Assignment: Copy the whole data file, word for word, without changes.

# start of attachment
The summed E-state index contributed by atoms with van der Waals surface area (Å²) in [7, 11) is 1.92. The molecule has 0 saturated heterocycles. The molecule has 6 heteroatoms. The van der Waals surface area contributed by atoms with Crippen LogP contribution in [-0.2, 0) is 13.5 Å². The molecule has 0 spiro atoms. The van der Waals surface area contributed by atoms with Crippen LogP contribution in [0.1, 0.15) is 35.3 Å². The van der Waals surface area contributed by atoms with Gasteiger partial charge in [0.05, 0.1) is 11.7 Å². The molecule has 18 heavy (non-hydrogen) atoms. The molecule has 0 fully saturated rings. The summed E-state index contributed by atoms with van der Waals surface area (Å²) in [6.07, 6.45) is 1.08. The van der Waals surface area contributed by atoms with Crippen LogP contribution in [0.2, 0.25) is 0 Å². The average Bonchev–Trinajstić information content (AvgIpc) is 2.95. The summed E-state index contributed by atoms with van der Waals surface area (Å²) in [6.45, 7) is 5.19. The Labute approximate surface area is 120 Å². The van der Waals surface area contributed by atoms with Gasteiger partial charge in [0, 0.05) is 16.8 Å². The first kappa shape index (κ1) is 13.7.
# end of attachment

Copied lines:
The summed E-state index contributed by atoms with van der Waals surface area (Å²) in [7, 11) is 1.92. The molecule has 0 saturated heterocycles. The molecule has 6 heteroatoms. The van der Waals surface area contributed by atoms with Crippen LogP contribution in [-0.2, 0) is 13.5 Å². The molecule has 0 spiro atoms. The van der Waals surface area contributed by atoms with Crippen LogP contribution in [0.1, 0.15) is 35.3 Å². The van der Waals surface area contributed by atoms with Gasteiger partial charge in [0.05, 0.1) is 11.7 Å². The molecule has 18 heavy (non-hydrogen) atoms. The molecule has 0 fully saturated rings. The summed E-state index contributed by atoms with van der Waals surface area (Å²) in [6.07, 6.45) is 1.08. The van der Waals surface area contributed by atoms with Crippen LogP contribution in [0.2, 0.25) is 0 Å². The average Bonchev–Trinajstić information content (AvgIpc) is 2.95. The summed E-state index contributed by atoms with van der Waals surface area (Å²) in [6.45, 7) is 5.19. The Labute approximate surface area is 120 Å². The van der Waals surface area contributed by atoms with Gasteiger partial charge in [0, 0.05) is 16.8 Å². The first kappa shape index (κ1) is 13.7.